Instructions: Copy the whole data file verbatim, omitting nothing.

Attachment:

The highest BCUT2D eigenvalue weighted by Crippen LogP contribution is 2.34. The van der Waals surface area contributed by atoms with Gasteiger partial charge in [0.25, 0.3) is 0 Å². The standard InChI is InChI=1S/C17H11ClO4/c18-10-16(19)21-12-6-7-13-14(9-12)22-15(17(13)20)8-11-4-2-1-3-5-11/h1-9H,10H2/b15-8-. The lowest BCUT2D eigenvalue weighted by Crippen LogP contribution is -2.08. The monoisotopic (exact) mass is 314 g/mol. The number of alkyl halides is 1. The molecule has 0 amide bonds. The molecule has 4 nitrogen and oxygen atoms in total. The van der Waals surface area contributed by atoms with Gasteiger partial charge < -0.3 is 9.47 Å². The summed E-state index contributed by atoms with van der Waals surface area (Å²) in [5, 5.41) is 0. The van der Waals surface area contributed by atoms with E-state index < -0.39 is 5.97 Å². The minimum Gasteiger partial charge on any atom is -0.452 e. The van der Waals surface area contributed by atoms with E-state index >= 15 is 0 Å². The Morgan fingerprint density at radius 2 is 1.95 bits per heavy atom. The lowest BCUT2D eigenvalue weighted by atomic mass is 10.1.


The highest BCUT2D eigenvalue weighted by Crippen LogP contribution is 2.34. The van der Waals surface area contributed by atoms with Gasteiger partial charge in [0.25, 0.3) is 0 Å². The standard InChI is InChI=1S/C17H11ClO4/c18-10-16(19)21-12-6-7-13-14(9-12)22-15(17(13)20)8-11-4-2-1-3-5-11/h1-9H,10H2/b15-8-. The lowest BCUT2D eigenvalue weighted by Crippen LogP contribution is -2.08. The monoisotopic (exact) mass is 314 g/mol. The number of alkyl halides is 1. The molecule has 0 amide bonds. The molecule has 4 nitrogen and oxygen atoms in total. The van der Waals surface area contributed by atoms with Gasteiger partial charge < -0.3 is 9.47 Å². The summed E-state index contributed by atoms with van der Waals surface area (Å²) in [5, 5.41) is 0. The van der Waals surface area contributed by atoms with E-state index < -0.39 is 5.97 Å². The minimum Gasteiger partial charge on any atom is -0.452 e. The van der Waals surface area contributed by atoms with E-state index >= 15 is 0 Å². The Morgan fingerprint density at radius 2 is 1.95 bits per heavy atom. The lowest BCUT2D eigenvalue weighted by atomic mass is 10.1.